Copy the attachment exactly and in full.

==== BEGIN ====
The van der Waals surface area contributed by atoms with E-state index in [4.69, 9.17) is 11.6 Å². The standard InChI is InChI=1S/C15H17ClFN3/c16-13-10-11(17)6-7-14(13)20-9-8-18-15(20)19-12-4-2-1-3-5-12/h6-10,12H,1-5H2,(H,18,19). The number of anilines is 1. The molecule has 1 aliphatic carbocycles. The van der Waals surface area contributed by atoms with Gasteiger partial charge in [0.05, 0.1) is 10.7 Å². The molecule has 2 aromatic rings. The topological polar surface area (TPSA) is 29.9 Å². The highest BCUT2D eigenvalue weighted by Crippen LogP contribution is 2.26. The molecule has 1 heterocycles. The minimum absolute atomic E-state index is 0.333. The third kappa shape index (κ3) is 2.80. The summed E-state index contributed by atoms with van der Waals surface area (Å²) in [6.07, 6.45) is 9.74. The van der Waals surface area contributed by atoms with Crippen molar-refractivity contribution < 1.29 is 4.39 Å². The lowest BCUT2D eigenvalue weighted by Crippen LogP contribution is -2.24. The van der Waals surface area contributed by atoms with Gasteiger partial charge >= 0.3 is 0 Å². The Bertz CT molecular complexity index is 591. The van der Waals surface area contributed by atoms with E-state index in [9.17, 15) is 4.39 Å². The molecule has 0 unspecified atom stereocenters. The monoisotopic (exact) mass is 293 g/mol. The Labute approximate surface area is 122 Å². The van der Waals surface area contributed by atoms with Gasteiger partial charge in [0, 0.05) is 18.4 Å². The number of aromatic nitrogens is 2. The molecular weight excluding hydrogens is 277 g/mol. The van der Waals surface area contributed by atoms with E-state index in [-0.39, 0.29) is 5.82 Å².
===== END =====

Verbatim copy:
The van der Waals surface area contributed by atoms with E-state index in [4.69, 9.17) is 11.6 Å². The standard InChI is InChI=1S/C15H17ClFN3/c16-13-10-11(17)6-7-14(13)20-9-8-18-15(20)19-12-4-2-1-3-5-12/h6-10,12H,1-5H2,(H,18,19). The number of anilines is 1. The molecule has 1 aliphatic carbocycles. The van der Waals surface area contributed by atoms with Gasteiger partial charge in [0.05, 0.1) is 10.7 Å². The molecule has 2 aromatic rings. The topological polar surface area (TPSA) is 29.9 Å². The highest BCUT2D eigenvalue weighted by Crippen LogP contribution is 2.26. The molecule has 1 heterocycles. The minimum absolute atomic E-state index is 0.333. The third kappa shape index (κ3) is 2.80. The summed E-state index contributed by atoms with van der Waals surface area (Å²) in [6.07, 6.45) is 9.74. The van der Waals surface area contributed by atoms with Crippen molar-refractivity contribution < 1.29 is 4.39 Å². The lowest BCUT2D eigenvalue weighted by Crippen LogP contribution is -2.24. The van der Waals surface area contributed by atoms with Gasteiger partial charge >= 0.3 is 0 Å². The Bertz CT molecular complexity index is 591. The van der Waals surface area contributed by atoms with E-state index in [9.17, 15) is 4.39 Å². The molecule has 0 unspecified atom stereocenters. The monoisotopic (exact) mass is 293 g/mol. The Labute approximate surface area is 122 Å². The van der Waals surface area contributed by atoms with Gasteiger partial charge in [0, 0.05) is 18.4 Å². The number of aromatic nitrogens is 2. The molecular weight excluding hydrogens is 277 g/mol. The van der Waals surface area contributed by atoms with E-state index in [-0.39, 0.29) is 5.82 Å².